Physical Activity Measurement Methods for Young Children: A Comparative Study

B. Hands, H. Parker, Dawne Larkin

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    34 Citations (Scopus)


    Many behavior patterns that impact on physical activity experiences are established in early childhood, therefore it is important that valid, reliable, and feasible measures are constructed to identify children who are not developing appropriate and healthy activity habits. In this study, measures of physical activity derived by accelerometry and pedometry are compared with direct observation of 5- and 6-year-old children (N = 24). The children were monitored for 30 min over 5 consecutive days during a free play session in their preprimary setting. The results for all measures were significantly correlated. When compared to direct observation, the coefficient of determination indicated that the pedometer (R2 = .81) was able to more accurately predict all levels of physical activity compared to the accelerometer (R2 = .59). When the children were grouped into low, moderate, wand high activity levels using observation, the pedometer data were better able to separate the groups than the accelerometer data. These findings indicate that the pedometer is a better measure of free play physical activity in 5- and 6-year-old children compared to the accelerometer.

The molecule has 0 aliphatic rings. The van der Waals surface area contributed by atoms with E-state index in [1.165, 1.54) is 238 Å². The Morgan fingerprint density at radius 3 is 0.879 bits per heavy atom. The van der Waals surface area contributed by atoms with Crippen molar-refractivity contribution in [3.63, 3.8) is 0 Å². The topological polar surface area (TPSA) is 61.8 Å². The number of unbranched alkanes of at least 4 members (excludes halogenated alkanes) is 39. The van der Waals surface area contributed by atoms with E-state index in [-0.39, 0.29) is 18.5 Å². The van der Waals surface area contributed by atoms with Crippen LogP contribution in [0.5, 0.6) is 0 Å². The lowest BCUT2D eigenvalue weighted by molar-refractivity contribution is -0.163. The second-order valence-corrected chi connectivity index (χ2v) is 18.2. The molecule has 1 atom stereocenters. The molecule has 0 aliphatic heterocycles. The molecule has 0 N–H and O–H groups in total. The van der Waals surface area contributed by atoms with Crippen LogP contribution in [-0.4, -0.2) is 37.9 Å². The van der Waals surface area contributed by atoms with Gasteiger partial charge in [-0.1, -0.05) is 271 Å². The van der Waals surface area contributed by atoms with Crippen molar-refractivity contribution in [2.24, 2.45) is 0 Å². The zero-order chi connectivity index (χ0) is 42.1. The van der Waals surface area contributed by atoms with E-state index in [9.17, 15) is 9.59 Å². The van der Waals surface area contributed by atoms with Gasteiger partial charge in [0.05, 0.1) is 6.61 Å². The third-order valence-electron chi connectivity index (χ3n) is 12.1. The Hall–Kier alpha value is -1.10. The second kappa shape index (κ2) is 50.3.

Original languageEnglish
    Pages (from-to)203-214
    JournalMeasurement in Physical Education and Exercise Science
    Issue number3
    Publication statusPublished - 2006

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